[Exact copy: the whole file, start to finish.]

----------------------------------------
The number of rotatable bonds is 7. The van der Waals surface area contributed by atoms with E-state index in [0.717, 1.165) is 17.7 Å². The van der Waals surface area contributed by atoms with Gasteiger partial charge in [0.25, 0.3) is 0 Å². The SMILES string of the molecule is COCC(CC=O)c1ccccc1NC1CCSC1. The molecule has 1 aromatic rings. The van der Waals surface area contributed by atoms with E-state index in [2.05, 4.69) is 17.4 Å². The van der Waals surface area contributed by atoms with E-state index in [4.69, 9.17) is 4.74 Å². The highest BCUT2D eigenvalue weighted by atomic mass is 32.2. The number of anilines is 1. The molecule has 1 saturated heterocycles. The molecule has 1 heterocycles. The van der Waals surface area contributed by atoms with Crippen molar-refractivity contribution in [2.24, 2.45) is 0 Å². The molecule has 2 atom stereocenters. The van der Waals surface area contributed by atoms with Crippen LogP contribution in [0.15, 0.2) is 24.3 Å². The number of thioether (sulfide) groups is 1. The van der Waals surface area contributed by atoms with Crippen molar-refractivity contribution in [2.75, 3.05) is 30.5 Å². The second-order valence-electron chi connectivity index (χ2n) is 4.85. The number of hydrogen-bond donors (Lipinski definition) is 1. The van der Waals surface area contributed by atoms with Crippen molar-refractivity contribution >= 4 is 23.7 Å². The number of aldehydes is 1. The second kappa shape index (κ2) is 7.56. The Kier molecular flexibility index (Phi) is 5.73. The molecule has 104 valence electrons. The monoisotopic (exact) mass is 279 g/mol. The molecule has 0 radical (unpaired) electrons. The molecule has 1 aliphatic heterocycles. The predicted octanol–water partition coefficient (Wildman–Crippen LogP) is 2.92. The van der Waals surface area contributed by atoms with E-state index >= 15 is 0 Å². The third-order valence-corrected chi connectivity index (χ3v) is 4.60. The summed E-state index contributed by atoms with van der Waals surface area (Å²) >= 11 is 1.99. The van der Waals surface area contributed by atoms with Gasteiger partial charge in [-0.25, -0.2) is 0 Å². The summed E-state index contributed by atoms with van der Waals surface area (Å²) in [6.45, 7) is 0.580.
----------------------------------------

The number of rotatable bonds is 7. The van der Waals surface area contributed by atoms with E-state index in [0.717, 1.165) is 17.7 Å². The van der Waals surface area contributed by atoms with Gasteiger partial charge in [0.25, 0.3) is 0 Å². The SMILES string of the molecule is COCC(CC=O)c1ccccc1NC1CCSC1. The molecule has 1 aromatic rings. The van der Waals surface area contributed by atoms with E-state index in [2.05, 4.69) is 17.4 Å². The van der Waals surface area contributed by atoms with E-state index in [4.69, 9.17) is 4.74 Å². The highest BCUT2D eigenvalue weighted by atomic mass is 32.2. The number of anilines is 1. The molecule has 1 saturated heterocycles. The molecule has 1 heterocycles. The van der Waals surface area contributed by atoms with Crippen molar-refractivity contribution in [2.24, 2.45) is 0 Å². The molecule has 2 atom stereocenters. The van der Waals surface area contributed by atoms with Crippen LogP contribution in [0.15, 0.2) is 24.3 Å². The number of thioether (sulfide) groups is 1. The van der Waals surface area contributed by atoms with Crippen molar-refractivity contribution in [2.75, 3.05) is 30.5 Å². The second-order valence-electron chi connectivity index (χ2n) is 4.85. The number of hydrogen-bond donors (Lipinski definition) is 1. The van der Waals surface area contributed by atoms with Crippen molar-refractivity contribution >= 4 is 23.7 Å². The number of aldehydes is 1. The second kappa shape index (κ2) is 7.56. The Kier molecular flexibility index (Phi) is 5.73. The molecule has 104 valence electrons. The monoisotopic (exact) mass is 279 g/mol. The molecule has 0 radical (unpaired) electrons. The molecule has 1 aliphatic heterocycles. The predicted octanol–water partition coefficient (Wildman–Crippen LogP) is 2.92. The van der Waals surface area contributed by atoms with E-state index >= 15 is 0 Å². The third-order valence-corrected chi connectivity index (χ3v) is 4.60. The summed E-state index contributed by atoms with van der Waals surface area (Å²) >= 11 is 1.99. The van der Waals surface area contributed by atoms with Gasteiger partial charge in [-0.25, -0.2) is 0 Å². The summed E-state index contributed by atoms with van der Waals surface area (Å²) in [6.45, 7) is 0.580.